Health, as defined by the World Health Organization, is a state of full physical, emotional and social well being and not just the absence of sickness and disease. Over the years various definitions have also been used for diverse purposes. However, the WHO has remained on track with its statement of priority of maintaining a healthy environment in which to live and participate in. This includes ensuring that the conditions of health are not only maintained but also progressed to the greatest degree possible. This calls for a change in the way many people approach health.
The medical model of well-being has been in vogue for some time now and is still widely used. According to this model, sickness is just an inevitable part of life and no longer a serious threat to one’s well being; instead it is treatable. The medical model of well-being as something that can be avoided or delayed or simply ignored, is no longer acceptable. A better way of thinking about health and illness is by defining it as a human right – something that every person should be entitled to regardless of their age, economic status and the social position they occupy. As such, the concept of defining health and illness as something that can be postponed or treated is not an accurate reflection of how we see and treat health.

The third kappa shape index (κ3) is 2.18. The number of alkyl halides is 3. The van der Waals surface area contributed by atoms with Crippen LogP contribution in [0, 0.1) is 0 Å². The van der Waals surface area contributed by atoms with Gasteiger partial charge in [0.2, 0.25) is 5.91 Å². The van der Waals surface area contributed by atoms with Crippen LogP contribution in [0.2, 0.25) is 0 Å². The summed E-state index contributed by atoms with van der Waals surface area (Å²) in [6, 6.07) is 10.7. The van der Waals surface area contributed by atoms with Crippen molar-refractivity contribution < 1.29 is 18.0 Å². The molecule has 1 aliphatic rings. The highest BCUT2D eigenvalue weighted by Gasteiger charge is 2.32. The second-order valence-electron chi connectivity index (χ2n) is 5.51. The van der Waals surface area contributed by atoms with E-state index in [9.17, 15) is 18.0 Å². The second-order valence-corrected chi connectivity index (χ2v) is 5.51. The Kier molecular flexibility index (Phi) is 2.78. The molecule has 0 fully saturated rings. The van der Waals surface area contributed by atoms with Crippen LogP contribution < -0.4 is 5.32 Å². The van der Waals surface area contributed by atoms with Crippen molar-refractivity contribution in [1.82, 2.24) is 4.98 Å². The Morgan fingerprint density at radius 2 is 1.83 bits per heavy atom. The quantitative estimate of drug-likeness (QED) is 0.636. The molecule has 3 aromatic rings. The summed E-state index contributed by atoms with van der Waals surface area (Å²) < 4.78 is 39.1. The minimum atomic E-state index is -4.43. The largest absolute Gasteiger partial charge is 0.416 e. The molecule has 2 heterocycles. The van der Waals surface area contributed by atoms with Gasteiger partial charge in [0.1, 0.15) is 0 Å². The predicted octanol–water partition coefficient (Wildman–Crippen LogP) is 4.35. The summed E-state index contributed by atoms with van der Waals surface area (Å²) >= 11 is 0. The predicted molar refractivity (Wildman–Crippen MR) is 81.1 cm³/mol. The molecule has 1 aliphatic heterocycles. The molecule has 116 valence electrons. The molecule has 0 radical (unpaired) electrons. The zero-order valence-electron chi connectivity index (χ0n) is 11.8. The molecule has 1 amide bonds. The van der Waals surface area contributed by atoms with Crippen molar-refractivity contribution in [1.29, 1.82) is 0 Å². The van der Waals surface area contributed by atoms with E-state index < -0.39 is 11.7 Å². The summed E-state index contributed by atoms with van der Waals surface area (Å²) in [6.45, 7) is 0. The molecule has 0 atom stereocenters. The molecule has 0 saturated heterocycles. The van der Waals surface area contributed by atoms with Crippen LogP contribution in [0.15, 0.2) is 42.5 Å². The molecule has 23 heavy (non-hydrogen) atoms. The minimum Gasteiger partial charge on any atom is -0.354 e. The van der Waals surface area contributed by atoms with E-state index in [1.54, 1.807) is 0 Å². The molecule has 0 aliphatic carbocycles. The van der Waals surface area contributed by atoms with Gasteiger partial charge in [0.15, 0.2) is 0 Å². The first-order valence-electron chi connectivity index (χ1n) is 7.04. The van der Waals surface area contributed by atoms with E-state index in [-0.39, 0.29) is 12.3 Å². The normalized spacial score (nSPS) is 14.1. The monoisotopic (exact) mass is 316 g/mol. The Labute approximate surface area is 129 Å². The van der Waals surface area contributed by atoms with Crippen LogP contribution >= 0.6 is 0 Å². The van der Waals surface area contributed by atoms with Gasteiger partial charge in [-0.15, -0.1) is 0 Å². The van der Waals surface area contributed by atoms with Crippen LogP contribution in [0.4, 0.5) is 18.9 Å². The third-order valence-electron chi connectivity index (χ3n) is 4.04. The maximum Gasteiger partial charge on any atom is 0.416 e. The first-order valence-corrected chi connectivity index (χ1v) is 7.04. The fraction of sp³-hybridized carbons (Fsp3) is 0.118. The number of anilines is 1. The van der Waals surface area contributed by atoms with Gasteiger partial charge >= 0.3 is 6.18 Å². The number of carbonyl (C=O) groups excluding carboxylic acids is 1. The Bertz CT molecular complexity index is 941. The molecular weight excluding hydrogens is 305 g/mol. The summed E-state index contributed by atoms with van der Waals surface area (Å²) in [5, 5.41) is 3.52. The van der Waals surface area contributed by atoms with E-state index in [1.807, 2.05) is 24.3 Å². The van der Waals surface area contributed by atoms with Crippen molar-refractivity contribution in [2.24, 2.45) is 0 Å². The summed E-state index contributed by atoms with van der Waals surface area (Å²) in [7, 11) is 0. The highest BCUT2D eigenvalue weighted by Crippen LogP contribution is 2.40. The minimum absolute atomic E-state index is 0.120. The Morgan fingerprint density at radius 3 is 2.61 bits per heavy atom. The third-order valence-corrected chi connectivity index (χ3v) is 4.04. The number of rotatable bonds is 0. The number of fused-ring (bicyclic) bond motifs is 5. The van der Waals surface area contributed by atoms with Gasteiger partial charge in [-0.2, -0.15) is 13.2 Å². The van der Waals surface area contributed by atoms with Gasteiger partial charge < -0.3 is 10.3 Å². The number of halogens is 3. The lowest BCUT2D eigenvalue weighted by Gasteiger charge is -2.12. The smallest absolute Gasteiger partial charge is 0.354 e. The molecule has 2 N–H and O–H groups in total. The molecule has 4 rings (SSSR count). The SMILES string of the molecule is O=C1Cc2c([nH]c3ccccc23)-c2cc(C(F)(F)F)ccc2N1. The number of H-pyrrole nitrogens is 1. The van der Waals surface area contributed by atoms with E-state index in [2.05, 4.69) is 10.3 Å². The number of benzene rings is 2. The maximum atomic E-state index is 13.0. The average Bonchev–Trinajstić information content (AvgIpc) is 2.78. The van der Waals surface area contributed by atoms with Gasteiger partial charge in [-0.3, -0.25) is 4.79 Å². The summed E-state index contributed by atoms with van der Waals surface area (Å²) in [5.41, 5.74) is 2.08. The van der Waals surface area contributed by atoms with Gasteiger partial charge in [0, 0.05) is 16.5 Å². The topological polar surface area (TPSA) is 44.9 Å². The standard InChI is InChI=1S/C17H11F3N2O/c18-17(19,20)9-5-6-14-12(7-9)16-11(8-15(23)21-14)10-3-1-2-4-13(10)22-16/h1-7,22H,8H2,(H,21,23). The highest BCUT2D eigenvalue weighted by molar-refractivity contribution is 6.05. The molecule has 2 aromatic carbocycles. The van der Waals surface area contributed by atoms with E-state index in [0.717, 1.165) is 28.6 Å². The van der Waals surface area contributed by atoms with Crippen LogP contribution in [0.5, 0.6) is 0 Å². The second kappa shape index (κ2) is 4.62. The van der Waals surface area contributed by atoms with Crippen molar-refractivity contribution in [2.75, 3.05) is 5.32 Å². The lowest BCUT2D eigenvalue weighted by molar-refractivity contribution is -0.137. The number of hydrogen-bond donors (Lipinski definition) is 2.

The challenge of today is to find ways in which to provide healthcare services that maintain and advances wellbeing for all. Some people focus on improving the general health and well being of the individual. Others work towards promoting wellness in the communities in which they serve. The best way forward for the promotion of wellbeing is by promoting wellness as a public health objective – one that is capable of achieving meaningful and long term effects even in the face of budgetary constraints. This will require an increased commitment by health service providers to quality improvement and a greater awareness of the dual responsibility that they carry in the promotion and maintenance of good health.